Today I would ask: If you want to censor objectionable content online, whom would you choose to do the censoring? Elon Musk? Mark Zuckerberg? Donald Trump?
Defending Amy Wax
To the late New York Times columnist Anthony Lewis, the First Amendment is above all about “Freedom For the Thought That We Hate”— a noble ideal, to be sure. But to me, it’s above all about my selfish right (and yours) to read and listen to whomever we damn please and reach our own conclusions, without interference from meddlers who think they know what’s best for us.
“Bad speech”— Hitler’s Mein Kampf, say—can serve as an early warning system against bigots and sexists by exposing their ideas to the light instead of permitting them to fester underground. When we silence offensive voices, we’re really shutting ourselves out.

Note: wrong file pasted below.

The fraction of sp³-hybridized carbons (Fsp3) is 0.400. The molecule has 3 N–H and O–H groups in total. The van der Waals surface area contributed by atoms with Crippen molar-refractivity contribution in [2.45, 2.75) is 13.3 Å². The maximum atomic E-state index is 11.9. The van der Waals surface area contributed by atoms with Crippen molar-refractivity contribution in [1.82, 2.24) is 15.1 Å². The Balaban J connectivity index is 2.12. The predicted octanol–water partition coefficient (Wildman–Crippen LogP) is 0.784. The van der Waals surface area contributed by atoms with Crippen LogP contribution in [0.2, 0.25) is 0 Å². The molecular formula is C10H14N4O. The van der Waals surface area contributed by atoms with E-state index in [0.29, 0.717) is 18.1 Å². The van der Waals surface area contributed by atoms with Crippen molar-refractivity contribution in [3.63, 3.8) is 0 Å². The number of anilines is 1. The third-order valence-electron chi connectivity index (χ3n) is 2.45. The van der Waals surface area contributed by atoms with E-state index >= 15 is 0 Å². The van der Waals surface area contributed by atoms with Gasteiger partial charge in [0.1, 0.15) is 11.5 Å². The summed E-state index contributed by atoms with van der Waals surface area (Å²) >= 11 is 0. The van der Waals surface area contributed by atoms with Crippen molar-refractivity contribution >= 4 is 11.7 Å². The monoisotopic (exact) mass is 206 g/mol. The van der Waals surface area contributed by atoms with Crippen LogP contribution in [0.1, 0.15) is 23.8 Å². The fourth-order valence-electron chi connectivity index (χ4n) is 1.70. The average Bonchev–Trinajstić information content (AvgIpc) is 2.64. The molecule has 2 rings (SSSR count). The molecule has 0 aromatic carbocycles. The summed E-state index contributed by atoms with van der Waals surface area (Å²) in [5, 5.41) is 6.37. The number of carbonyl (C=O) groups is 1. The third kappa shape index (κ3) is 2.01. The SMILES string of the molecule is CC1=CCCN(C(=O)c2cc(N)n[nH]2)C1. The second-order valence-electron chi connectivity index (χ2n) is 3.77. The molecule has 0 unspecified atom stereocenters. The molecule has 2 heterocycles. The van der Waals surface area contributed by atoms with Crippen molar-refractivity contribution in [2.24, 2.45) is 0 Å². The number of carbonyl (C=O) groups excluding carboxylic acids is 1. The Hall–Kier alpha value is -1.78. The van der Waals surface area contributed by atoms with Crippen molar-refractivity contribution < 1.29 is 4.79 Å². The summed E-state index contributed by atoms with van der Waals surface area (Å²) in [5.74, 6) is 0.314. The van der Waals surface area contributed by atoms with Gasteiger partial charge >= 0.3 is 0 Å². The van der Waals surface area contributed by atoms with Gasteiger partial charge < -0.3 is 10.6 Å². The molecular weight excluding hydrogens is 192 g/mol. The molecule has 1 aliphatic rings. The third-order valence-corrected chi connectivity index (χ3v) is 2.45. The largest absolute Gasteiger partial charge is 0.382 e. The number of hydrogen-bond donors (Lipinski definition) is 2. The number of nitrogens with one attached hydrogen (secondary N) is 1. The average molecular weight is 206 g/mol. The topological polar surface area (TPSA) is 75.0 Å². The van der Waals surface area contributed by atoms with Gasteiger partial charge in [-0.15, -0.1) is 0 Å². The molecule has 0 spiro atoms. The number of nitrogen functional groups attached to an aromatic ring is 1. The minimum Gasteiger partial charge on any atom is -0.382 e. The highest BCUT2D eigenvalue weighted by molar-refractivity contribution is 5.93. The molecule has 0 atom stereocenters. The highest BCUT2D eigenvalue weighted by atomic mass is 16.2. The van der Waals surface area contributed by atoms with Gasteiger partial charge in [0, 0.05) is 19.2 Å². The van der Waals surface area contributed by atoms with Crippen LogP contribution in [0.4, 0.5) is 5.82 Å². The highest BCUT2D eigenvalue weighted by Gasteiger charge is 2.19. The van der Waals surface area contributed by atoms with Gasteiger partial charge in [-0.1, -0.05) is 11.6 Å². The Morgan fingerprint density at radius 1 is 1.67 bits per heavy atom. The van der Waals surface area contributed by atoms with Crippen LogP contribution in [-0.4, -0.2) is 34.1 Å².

My very first Substack column, in January 2023, defended free speech for Amy Wax, the ditzy Penn law professor who insisted on airing her ludicrous resentments against blacks, Latinos, Asians, and Indians. How, I asked then, can we know this woman is a ditz if she keeps her ditzy ideas to herself?
A 500-year-old remedy
So how, you ask, would I respond to those Substack writers who don’t want any part of Nazis or white supremacists? Something like this:
You are free to move to another platform, just as Welcomat writers and readers were free to find other outlets. But Substack has come up with the best solution so far to hate speech on the Internet. If you want to pressure Substack to decide who can say what, and who can use the platform, then you’re causing far more damage to freedom of thought than most Nazis could cause.